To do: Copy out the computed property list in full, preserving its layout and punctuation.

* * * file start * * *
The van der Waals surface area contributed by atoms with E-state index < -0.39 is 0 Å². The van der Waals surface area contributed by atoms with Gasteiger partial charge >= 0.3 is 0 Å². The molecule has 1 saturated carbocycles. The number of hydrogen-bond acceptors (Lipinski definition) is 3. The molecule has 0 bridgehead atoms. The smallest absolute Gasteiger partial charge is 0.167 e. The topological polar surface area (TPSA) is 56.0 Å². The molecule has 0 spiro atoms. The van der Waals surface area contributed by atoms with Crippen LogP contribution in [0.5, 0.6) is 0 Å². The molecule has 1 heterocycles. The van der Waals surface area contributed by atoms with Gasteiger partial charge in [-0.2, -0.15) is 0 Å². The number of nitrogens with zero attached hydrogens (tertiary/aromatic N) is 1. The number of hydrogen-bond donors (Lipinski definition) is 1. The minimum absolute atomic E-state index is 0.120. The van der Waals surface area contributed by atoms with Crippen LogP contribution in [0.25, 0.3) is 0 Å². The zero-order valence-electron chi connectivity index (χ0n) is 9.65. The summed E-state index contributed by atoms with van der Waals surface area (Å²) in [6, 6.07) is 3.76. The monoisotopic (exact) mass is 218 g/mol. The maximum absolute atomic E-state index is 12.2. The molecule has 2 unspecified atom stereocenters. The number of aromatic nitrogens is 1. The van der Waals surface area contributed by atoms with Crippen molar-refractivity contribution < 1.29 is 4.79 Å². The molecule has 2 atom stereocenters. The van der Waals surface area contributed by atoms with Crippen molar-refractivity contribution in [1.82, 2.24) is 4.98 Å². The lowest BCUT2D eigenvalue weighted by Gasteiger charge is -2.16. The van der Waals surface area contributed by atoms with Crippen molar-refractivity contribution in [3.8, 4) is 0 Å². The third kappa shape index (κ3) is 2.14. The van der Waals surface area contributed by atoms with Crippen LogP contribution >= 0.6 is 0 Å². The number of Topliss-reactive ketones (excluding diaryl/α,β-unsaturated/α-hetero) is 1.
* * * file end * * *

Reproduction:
The van der Waals surface area contributed by atoms with E-state index < -0.39 is 0 Å². The van der Waals surface area contributed by atoms with Gasteiger partial charge >= 0.3 is 0 Å². The molecule has 1 saturated carbocycles. The number of hydrogen-bond acceptors (Lipinski definition) is 3. The molecule has 0 bridgehead atoms. The smallest absolute Gasteiger partial charge is 0.167 e. The topological polar surface area (TPSA) is 56.0 Å². The molecule has 0 spiro atoms. The van der Waals surface area contributed by atoms with Crippen LogP contribution in [0.5, 0.6) is 0 Å². The molecule has 1 heterocycles. The van der Waals surface area contributed by atoms with Gasteiger partial charge in [-0.2, -0.15) is 0 Å². The number of nitrogens with zero attached hydrogens (tertiary/aromatic N) is 1. The number of hydrogen-bond donors (Lipinski definition) is 1. The minimum absolute atomic E-state index is 0.120. The van der Waals surface area contributed by atoms with Crippen LogP contribution in [0.25, 0.3) is 0 Å². The zero-order valence-electron chi connectivity index (χ0n) is 9.65. The summed E-state index contributed by atoms with van der Waals surface area (Å²) in [6, 6.07) is 3.76. The monoisotopic (exact) mass is 218 g/mol. The maximum absolute atomic E-state index is 12.2. The molecule has 2 unspecified atom stereocenters. The number of aromatic nitrogens is 1. The van der Waals surface area contributed by atoms with Crippen molar-refractivity contribution < 1.29 is 4.79 Å². The molecule has 2 atom stereocenters. The van der Waals surface area contributed by atoms with Crippen molar-refractivity contribution in [1.82, 2.24) is 4.98 Å². The lowest BCUT2D eigenvalue weighted by Gasteiger charge is -2.16. The van der Waals surface area contributed by atoms with Crippen molar-refractivity contribution in [3.8, 4) is 0 Å². The third kappa shape index (κ3) is 2.14. The van der Waals surface area contributed by atoms with Crippen LogP contribution >= 0.6 is 0 Å². The number of Topliss-reactive ketones (excluding diaryl/α,β-unsaturated/α-hetero) is 1.